ARLINGTON, Va. -- Washington Capitals coach Barry Trotz almost lost two of his assistants to coaching jobs with other NHL teams this summer.
Todd Reirden and Lane Lambert were finalists for the coaching vacancies with the Calgary Flames and Colorado Avalanche, respectively. The Flames hired Glen Gulutzan on June 17 and the Avalanche named Jared Bednar on Aug. 25.
Trotz is relieved Reirden and Lambert will return this season, and proud the Capitals organization has produced the type of personnel coveted by teams with job openings.
"You never like to lose high quality people and coaches," Trotz said, "but at the same time these are guys that I've said if they're not replacing me, they're replacing someone else in the League. That's what we want. Both of them were right there in the end. It says a lot about them. It says a lot about our program here in Washington."
In addition to interviewing with the Flames, Reirden was promoted to associate coach of the Capitals and will be running training camp while Trotz serves as an assistant coach for Team Canada during the World Cup of Hockey 2016.
Though Reirden, 45, didn't get the job in Calgary, he said the fact he was in serious consideration will help him get better at his craft.
"It was a really good experience," he said, "and something that I definitely have taken a lot from and will add to how I do some things this year, and continue to improve and grow as a coach.
"Not for one second was I disappointed about coming back and being a part of this team. We've invested a lot in the last two years, and the growth of our team in two years has been outstanding."
In July, Reirden and the Capitals coaching staff began discussing opportunities for him to take on greater responsibility and perhaps a change in title. Though Reirden primarily oversees the defense, he is well-versed as to what is expected of other positions in addition to his own responsibilities. The same goes for the rest of the staff.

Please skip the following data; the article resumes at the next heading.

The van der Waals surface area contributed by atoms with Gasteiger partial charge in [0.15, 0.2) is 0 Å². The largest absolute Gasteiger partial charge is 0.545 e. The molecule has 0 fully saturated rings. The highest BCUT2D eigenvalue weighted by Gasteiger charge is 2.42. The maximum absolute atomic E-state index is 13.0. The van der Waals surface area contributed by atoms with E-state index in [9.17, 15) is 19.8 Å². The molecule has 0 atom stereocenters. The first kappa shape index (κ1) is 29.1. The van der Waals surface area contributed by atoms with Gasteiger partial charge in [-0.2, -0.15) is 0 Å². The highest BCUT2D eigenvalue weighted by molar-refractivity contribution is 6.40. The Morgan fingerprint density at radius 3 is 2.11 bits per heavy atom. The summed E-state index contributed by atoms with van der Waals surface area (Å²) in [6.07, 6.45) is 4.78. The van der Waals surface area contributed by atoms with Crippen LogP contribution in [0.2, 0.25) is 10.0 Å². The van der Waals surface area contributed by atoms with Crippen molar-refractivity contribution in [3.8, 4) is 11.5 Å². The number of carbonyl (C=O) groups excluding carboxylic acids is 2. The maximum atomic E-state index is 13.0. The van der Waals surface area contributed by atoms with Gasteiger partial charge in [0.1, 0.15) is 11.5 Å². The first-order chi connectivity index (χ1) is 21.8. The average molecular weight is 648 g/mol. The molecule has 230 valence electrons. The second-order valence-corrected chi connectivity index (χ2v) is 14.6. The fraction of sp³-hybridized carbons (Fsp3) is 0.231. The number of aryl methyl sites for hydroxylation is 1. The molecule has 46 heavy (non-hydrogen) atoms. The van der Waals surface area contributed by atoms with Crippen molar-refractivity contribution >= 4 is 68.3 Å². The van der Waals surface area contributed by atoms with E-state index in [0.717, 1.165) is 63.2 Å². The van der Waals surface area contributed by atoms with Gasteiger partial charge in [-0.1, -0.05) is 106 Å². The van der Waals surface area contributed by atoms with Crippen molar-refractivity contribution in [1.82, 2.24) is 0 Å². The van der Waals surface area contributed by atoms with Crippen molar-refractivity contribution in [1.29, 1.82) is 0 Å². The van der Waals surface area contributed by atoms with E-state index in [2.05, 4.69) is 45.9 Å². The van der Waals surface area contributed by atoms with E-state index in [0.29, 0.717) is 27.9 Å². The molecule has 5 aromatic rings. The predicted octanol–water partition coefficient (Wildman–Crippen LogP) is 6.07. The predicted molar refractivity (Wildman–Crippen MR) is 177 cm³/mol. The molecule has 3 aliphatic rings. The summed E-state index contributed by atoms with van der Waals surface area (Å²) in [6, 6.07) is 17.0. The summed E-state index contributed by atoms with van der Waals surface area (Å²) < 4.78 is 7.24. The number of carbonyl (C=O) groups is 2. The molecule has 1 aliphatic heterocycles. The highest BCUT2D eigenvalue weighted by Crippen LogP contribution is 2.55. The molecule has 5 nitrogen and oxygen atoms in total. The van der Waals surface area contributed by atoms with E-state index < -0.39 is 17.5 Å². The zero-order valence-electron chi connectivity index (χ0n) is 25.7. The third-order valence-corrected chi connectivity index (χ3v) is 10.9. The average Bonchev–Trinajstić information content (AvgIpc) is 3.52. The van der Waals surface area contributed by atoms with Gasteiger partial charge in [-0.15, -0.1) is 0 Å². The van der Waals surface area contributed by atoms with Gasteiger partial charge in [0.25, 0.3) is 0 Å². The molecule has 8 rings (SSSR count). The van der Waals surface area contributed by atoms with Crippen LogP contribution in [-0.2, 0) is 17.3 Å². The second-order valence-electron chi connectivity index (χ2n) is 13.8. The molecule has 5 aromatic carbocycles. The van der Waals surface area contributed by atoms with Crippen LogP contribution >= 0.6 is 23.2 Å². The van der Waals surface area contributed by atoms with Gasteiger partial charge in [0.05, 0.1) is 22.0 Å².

"The interaction with players on a daily basis has always, I've felt, been one of my strengths," Reirden said. "I look forward to taking a little bit more of a firmer role in that regard. The players respect how I communicate with them and they understand when things go wrong that they'll be held accountable for it."
Eight Capitals will be at the World Cup: Goaltender Braden Holtby is a member of Team Canada; Forward T.J. Oshie and defensemen John Carlson and Matt Niskanen are with Team USA; forward Nicklas Backstrom will play for Team Sweden; and forwards Alex Ovechkin and Evgeny Kuznetsov and defenseman Dmitry Orlov are with Team Russia.
With the exception of center Lars Eller and right wing Brett Connolly, most of the players at Capitals training camp have been together for at least the past year, so the learning curve won't be very steep.
"It's beneficial that we have the majority of our group back," Trotz said. "We're going to miss a lot of players at the World Cup. It's an opportunity for not only the staff to be even more hands-on but also for players; players that are not at the World Cup are getting an opportunity, playing in even higher roles."
Reirden, Lambert and assistant Blaine Forsythe will be joined on the ice by Troy Mann, coach of Hershey of the American Hockey League. Trotz plans to communicate with his staff daily by phone, but there won't be micromanaging from afar.
"I have full trust that they'll run [camp] exceptionally well," Trotz said. "We have a very detailed staff and they're very good at what they do. We've set a standard the last two years and that will not change, and I know our staff will not let that standard change."